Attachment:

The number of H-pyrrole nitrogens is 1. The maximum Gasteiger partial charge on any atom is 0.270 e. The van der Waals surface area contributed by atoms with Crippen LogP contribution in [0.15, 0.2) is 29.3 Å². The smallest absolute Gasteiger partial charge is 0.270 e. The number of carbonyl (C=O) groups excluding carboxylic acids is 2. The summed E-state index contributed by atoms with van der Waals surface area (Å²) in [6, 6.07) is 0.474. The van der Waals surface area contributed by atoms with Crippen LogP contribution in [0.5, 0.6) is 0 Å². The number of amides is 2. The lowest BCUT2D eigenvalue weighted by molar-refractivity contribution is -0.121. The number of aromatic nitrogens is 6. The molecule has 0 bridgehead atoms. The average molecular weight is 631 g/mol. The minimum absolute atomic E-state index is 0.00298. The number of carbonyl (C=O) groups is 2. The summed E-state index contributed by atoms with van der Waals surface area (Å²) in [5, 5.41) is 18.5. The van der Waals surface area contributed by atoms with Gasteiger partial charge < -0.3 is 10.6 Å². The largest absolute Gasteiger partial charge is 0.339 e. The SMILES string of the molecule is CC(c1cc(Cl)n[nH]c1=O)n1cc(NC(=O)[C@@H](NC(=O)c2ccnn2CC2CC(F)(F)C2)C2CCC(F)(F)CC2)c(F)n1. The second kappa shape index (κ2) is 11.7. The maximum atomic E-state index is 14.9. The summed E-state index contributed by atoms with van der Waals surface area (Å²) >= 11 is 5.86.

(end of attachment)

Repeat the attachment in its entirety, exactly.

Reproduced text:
The number of H-pyrrole nitrogens is 1. The maximum Gasteiger partial charge on any atom is 0.270 e. The van der Waals surface area contributed by atoms with Crippen LogP contribution in [0.15, 0.2) is 29.3 Å². The smallest absolute Gasteiger partial charge is 0.270 e. The number of carbonyl (C=O) groups excluding carboxylic acids is 2. The summed E-state index contributed by atoms with van der Waals surface area (Å²) in [6, 6.07) is 0.474. The van der Waals surface area contributed by atoms with Crippen LogP contribution in [0.5, 0.6) is 0 Å². The number of amides is 2. The lowest BCUT2D eigenvalue weighted by molar-refractivity contribution is -0.121. The number of aromatic nitrogens is 6. The molecule has 0 bridgehead atoms. The average molecular weight is 631 g/mol. The minimum absolute atomic E-state index is 0.00298. The number of carbonyl (C=O) groups is 2. The summed E-state index contributed by atoms with van der Waals surface area (Å²) in [5, 5.41) is 18.5. The van der Waals surface area contributed by atoms with Gasteiger partial charge < -0.3 is 10.6 Å². The largest absolute Gasteiger partial charge is 0.339 e. The SMILES string of the molecule is CC(c1cc(Cl)n[nH]c1=O)n1cc(NC(=O)[C@@H](NC(=O)c2ccnn2CC2CC(F)(F)C2)C2CCC(F)(F)CC2)c(F)n1. The second kappa shape index (κ2) is 11.7. The maximum atomic E-state index is 14.9. The summed E-state index contributed by atoms with van der Waals surface area (Å²) >= 11 is 5.86.